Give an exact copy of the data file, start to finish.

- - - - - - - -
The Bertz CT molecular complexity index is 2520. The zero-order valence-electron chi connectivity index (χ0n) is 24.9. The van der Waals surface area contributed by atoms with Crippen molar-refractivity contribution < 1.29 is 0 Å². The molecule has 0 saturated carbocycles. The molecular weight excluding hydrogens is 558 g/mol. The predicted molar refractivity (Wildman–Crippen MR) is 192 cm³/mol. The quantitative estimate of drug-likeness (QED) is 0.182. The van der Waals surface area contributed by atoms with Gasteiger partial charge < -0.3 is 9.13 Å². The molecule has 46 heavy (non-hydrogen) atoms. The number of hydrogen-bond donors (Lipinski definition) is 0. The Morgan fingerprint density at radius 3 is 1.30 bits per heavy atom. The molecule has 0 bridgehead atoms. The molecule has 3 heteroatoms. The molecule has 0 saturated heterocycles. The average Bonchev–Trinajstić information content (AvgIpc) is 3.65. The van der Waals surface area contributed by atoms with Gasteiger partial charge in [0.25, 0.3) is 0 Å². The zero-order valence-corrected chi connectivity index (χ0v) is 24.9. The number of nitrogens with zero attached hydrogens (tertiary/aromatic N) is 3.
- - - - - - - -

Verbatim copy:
The Bertz CT molecular complexity index is 2520. The zero-order valence-electron chi connectivity index (χ0n) is 24.9. The van der Waals surface area contributed by atoms with Crippen molar-refractivity contribution < 1.29 is 0 Å². The molecule has 0 saturated carbocycles. The molecular weight excluding hydrogens is 558 g/mol. The predicted molar refractivity (Wildman–Crippen MR) is 192 cm³/mol. The quantitative estimate of drug-likeness (QED) is 0.182. The van der Waals surface area contributed by atoms with Gasteiger partial charge < -0.3 is 9.13 Å². The molecule has 46 heavy (non-hydrogen) atoms. The number of hydrogen-bond donors (Lipinski definition) is 0. The Morgan fingerprint density at radius 3 is 1.30 bits per heavy atom. The molecule has 0 bridgehead atoms. The molecule has 3 heteroatoms. The molecule has 0 saturated heterocycles. The average Bonchev–Trinajstić information content (AvgIpc) is 3.65. The van der Waals surface area contributed by atoms with Gasteiger partial charge in [0.25, 0.3) is 0 Å². The zero-order valence-corrected chi connectivity index (χ0v) is 24.9. The number of nitrogens with zero attached hydrogens (tertiary/aromatic N) is 3.